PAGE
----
Whilst the Development Plan and Material Considerations should be taken into account as a whole, the importance of this decision is significant. The methodology is clear that in order for the presumption to apply, it must first be specifically determined if the development meets the criteria outlined in Paragraphs 7 and 8 to be classified as sustainable.

This therefore has an impact on how planning applications, in particular supporting evidence is prepared, and the means by which decision makers should determine them. In particular, it is seemingly no longer enough to simply state that because a development is in a sustainable location, or that the lack of any development plan policy makes a site automatically sustainable. This must be proven, and the need to do so will likely vary from application to application.

Insofar as decision making, local authorities will be under greater pressure to test the true sustainable merits of any planning application before applying the presumption. This must be done with trepidation however, as a mis-assessment and subsequent wrong usage of Paragraph 14 could leave the local authority open to appeal or legal challenge.

More Information

Should you require more information on how this may affect your development or local community, please do not hesitate to contact us. We offer a wide variety of planning services, and are happy to discuss how this report may impact you.

SWDP Inspector's Interim Report Summary

SWDP Inspector's Interim Report Summary

Following the joint submission of the South Worcestershire Development Plan (SWDP) by Malvern Hills District, Worcester City and Wychavon District Councils to the Secretary of State on the 28th May 2013, the first phase of the plan’s examination in public commenced in October 2013. The Inspector appointed by the Secretary of State elected to conduct the examination in two phases, the first being:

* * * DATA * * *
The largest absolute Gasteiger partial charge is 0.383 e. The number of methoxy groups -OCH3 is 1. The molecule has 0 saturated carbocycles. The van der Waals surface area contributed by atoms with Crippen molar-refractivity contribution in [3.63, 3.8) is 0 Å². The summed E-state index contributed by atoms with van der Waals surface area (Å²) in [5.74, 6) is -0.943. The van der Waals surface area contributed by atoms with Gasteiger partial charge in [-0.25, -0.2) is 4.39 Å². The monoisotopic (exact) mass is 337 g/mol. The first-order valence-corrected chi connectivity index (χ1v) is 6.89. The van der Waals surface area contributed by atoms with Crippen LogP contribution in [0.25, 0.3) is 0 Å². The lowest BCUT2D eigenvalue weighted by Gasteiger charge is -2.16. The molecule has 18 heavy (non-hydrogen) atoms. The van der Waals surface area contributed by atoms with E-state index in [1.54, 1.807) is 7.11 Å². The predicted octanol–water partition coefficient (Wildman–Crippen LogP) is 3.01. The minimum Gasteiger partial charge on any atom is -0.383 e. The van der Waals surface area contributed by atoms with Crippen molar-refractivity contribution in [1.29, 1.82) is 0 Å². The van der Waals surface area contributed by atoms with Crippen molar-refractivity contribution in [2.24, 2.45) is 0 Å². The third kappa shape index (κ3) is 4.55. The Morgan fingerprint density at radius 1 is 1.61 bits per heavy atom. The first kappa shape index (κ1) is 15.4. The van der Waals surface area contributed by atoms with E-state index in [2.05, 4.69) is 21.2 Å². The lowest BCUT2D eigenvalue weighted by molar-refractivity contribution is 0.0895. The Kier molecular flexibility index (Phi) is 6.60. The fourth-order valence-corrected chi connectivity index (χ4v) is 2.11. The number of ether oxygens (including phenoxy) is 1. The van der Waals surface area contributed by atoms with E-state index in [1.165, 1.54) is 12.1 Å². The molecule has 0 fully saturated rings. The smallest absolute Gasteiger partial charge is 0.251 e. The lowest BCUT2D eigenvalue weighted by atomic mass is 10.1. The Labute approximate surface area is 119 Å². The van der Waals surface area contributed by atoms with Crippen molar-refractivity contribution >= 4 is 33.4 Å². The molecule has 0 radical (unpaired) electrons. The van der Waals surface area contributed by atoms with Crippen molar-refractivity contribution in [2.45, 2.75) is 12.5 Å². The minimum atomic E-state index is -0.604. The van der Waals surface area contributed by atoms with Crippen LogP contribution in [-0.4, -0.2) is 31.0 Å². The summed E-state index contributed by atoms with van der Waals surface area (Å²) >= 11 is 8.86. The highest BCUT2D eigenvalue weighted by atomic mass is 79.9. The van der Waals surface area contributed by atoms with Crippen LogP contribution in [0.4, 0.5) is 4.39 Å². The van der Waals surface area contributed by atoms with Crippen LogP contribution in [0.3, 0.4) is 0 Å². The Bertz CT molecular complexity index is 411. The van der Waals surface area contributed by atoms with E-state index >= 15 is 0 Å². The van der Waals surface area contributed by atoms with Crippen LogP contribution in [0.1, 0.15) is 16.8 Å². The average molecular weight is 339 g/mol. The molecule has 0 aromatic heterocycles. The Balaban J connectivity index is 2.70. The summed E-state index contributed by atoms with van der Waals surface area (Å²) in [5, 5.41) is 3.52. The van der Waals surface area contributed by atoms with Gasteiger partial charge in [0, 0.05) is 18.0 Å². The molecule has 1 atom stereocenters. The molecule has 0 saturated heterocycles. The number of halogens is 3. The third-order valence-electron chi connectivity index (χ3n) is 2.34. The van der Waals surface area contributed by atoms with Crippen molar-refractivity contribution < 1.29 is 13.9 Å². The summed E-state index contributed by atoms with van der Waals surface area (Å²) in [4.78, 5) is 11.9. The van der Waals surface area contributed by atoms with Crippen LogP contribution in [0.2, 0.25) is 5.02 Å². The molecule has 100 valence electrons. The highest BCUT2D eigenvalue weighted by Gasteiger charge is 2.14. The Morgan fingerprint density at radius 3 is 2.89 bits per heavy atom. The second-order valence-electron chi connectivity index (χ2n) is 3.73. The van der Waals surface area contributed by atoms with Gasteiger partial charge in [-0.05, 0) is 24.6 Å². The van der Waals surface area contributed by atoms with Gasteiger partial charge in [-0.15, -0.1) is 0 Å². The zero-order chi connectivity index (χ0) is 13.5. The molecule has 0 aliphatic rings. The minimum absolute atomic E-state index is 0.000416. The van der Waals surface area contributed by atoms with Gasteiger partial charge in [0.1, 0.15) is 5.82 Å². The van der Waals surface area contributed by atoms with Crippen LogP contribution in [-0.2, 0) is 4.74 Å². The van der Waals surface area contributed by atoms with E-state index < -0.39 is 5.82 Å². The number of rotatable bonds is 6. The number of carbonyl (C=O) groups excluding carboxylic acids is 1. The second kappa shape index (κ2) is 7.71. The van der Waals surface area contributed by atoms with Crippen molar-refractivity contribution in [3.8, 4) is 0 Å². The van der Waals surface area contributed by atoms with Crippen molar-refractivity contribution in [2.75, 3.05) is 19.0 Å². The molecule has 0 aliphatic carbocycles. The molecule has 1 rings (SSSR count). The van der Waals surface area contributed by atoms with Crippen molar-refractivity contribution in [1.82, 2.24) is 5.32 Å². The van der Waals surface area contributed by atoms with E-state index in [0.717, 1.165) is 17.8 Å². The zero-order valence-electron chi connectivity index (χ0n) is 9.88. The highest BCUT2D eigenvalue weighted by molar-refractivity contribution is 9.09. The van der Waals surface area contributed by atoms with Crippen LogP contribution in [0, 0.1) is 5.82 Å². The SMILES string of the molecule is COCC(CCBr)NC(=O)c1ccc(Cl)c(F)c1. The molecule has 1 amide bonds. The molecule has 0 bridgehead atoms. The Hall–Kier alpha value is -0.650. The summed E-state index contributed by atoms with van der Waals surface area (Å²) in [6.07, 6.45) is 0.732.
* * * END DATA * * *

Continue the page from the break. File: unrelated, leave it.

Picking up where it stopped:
“Confined to the consideration of the soundness of the proposed levels of employment, housing and retail provision set out in policy SWDP3, and whether or not the requirements of section 33A of the Planning and Compulsory Purchase Act 2004 in respect of the duty to co-operate were met in the preparation of the Plan.”

Housing Need Interim Conclusions

On the 30th October 2013, the Inspector issued his interim conclusions as planned on these matters. In the letter attached to his main interim report, the inspector states that his most important finding is that

“The modelling and analysis in the February 2012 SHMA do not provide a reliable basis for identifying the level of housing need in South Worcestershire over the Plan period”,

and therefore

“Ask[s] the Councils to undertake some further analysis in order to derive an objective assessment of housing need over the Plan period”

The conclusions to the discussion of housing need state that this additional work is likely to lead to a housing figure substantially higher than the 23,200 figure identified in the submission document, however the Inspector was not in a position to predict the outcome of any additional work conducted by the three local authorities.

Alongside this, the inspector determined that the allowance of 550 dwellings in the housing supply figures for bringing long-term empty homes back into use were not justified, and requested that this be reviewed. The proposed 4% lapse rate in planning permissions was deemed also not to be justified, and instead the Inspector recommended that this should be set at 5%, based on historical data.

Future Examination of the SWDP

The inspector noted that the submission version of the SWDP would lead to an under delivery of 2000 affordable homes over the plan period, although the work required on assessing overall housing need “would likely lead to an increase in the plan’s overall housing requirement” in turn positively impacting on the potential to deliver a greater amount of affordable housing in the area.